Iraq: A Political History [NOOK Book]

Overview

With each day that passed after the 2003 invasion, the United States seemed to sink deeper in the treacherous quicksand of Iraq's social discord, floundering in the face of deep ethno-sectarian divisions that have impeded the creation of a viable state and the molding of a unified Iraqi identity. Yet as Adeed Dawisha shows in this superb political history, the story of a fragile and socially fractured Iraq did not begin with the American-led invasion--it is as old as Iraq ...

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Iraq: A Political History

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Overview

With each day that passed after the 2003 invasion, the United States seemed to sink deeper in the treacherous quicksand of Iraq's social discord, floundering in the face of deep ethno-sectarian divisions that have impeded the creation of a viable state and the molding of a unified Iraqi identity. Yet as Adeed Dawisha shows in this superb political history, the story of a fragile and socially fractured Iraq did not begin with the American-led invasion--it is as old as Iraq itself.

Dawisha traces the history of the Iraqi state from its inception in 1921 following the collapse of the Ottoman Empire and up to the present day. He demonstrates how from the very beginning Iraq's ruling elites sought to unify this ethnically diverse and politically explosive society by developing state governance, fostering democratic institutions, and forging a national identity. Dawisha, who was born and raised in Iraq, gives rare insight into this culturally rich but chronically divided nation, drawing on a wealth of Arabic and Western sources to describe the fortunes and calamities of a state that was assembled by the British in the wake of World War I and which today faces what may be the most serious threat to survival that it has ever known.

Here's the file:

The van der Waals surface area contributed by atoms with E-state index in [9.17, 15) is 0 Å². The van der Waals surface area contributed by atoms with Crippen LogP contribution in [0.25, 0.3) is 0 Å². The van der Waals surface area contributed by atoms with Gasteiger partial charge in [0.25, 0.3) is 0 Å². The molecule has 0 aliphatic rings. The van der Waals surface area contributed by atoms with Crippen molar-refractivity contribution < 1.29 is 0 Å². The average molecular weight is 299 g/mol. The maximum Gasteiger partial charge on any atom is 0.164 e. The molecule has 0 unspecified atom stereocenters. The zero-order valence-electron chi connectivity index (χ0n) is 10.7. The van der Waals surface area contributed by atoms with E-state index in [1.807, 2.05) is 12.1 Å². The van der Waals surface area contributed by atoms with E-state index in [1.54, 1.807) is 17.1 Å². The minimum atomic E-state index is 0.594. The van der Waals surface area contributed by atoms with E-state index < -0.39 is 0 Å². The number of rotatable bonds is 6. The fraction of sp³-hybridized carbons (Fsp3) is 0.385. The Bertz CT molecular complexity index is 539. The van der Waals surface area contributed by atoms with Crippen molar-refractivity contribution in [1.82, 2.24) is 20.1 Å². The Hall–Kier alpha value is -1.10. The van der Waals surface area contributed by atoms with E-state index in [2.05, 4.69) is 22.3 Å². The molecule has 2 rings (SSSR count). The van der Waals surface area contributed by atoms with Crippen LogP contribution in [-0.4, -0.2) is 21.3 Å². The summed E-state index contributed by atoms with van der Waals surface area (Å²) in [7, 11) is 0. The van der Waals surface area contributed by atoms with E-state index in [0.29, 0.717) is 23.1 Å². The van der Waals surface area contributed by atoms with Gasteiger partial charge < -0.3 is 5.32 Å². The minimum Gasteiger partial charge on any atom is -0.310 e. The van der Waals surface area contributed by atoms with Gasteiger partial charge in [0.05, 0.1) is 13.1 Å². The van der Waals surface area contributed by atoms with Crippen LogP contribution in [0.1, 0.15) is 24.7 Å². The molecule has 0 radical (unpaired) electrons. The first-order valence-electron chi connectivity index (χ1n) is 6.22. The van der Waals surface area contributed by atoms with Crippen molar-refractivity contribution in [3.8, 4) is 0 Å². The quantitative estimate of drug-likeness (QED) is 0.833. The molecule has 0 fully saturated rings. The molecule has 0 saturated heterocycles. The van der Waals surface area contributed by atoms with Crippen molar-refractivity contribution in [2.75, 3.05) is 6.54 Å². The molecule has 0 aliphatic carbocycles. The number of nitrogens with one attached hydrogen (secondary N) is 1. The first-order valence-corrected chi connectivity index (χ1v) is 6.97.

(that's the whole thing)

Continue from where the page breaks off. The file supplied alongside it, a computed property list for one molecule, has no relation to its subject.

Featuring Dawisha's insightful new afterword on recent political developments, Iraq is required reading for anyone seeking to make sense of what's going on in Iraq today, and why it has been so difficult to create a viable government there.

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Editorial Reviews

Historian
Adeed Dawisha's well-written and flowing book makes an important contribution to understanding the complex history of Iraq. . . . Dawisha's approach indeed provides a multidimensional, complex, and nuanced picture of the development of Iraq. . . . Dawisha's important book is recommended for anyone who is interested in the comprehensive view of Iraqi history or for anyone who is interested in Middle Eastern affairs and history.
— Michael Eppel
Choice

Anyone who thinks that Iraq has no history of democratic government needs to read this book immediately.
Foreign Affairs
Dawisha's . . . reliance on the many memoirs, monographs, and histories written by Iraqis themselves, plus his own intimate knowledge of Iraq in its domestic, regional, and international setting, makes for a fine (if disheartening) study of abortive state building.
— L. Carl Brown
Middle East Journal